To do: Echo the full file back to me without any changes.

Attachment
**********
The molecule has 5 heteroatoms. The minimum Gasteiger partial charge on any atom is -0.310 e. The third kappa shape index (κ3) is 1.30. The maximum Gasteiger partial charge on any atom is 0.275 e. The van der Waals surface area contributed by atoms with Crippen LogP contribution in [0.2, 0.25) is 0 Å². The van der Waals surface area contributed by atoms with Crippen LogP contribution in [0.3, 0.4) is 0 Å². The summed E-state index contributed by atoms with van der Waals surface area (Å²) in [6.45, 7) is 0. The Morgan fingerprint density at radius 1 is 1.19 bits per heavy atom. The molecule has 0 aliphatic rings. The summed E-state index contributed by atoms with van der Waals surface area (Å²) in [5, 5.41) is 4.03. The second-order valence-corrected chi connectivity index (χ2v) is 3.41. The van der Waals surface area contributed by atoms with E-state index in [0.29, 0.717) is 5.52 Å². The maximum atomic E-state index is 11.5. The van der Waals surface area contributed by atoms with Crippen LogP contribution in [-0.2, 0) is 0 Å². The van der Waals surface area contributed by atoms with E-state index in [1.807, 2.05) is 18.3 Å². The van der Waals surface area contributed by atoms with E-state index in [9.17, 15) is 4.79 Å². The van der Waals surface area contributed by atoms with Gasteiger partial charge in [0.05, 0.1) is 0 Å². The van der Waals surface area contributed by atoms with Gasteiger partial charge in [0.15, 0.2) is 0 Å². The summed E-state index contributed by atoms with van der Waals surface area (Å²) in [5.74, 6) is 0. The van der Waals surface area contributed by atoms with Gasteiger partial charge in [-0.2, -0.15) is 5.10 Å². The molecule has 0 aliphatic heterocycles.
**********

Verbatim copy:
The molecule has 5 heteroatoms. The minimum Gasteiger partial charge on any atom is -0.310 e. The third kappa shape index (κ3) is 1.30. The maximum Gasteiger partial charge on any atom is 0.275 e. The van der Waals surface area contributed by atoms with Crippen LogP contribution in [0.2, 0.25) is 0 Å². The van der Waals surface area contributed by atoms with Crippen LogP contribution in [0.3, 0.4) is 0 Å². The summed E-state index contributed by atoms with van der Waals surface area (Å²) in [6.45, 7) is 0. The Morgan fingerprint density at radius 1 is 1.19 bits per heavy atom. The molecule has 0 aliphatic rings. The summed E-state index contributed by atoms with van der Waals surface area (Å²) in [5, 5.41) is 4.03. The second-order valence-corrected chi connectivity index (χ2v) is 3.41. The van der Waals surface area contributed by atoms with E-state index in [0.29, 0.717) is 5.52 Å². The maximum atomic E-state index is 11.5. The van der Waals surface area contributed by atoms with Crippen LogP contribution in [-0.2, 0) is 0 Å². The van der Waals surface area contributed by atoms with E-state index in [1.807, 2.05) is 18.3 Å². The van der Waals surface area contributed by atoms with E-state index in [9.17, 15) is 4.79 Å². The van der Waals surface area contributed by atoms with Gasteiger partial charge in [0.05, 0.1) is 0 Å². The van der Waals surface area contributed by atoms with Gasteiger partial charge in [0.15, 0.2) is 0 Å². The summed E-state index contributed by atoms with van der Waals surface area (Å²) in [5.74, 6) is 0. The van der Waals surface area contributed by atoms with Gasteiger partial charge in [-0.2, -0.15) is 5.10 Å². The molecule has 0 aliphatic heterocycles.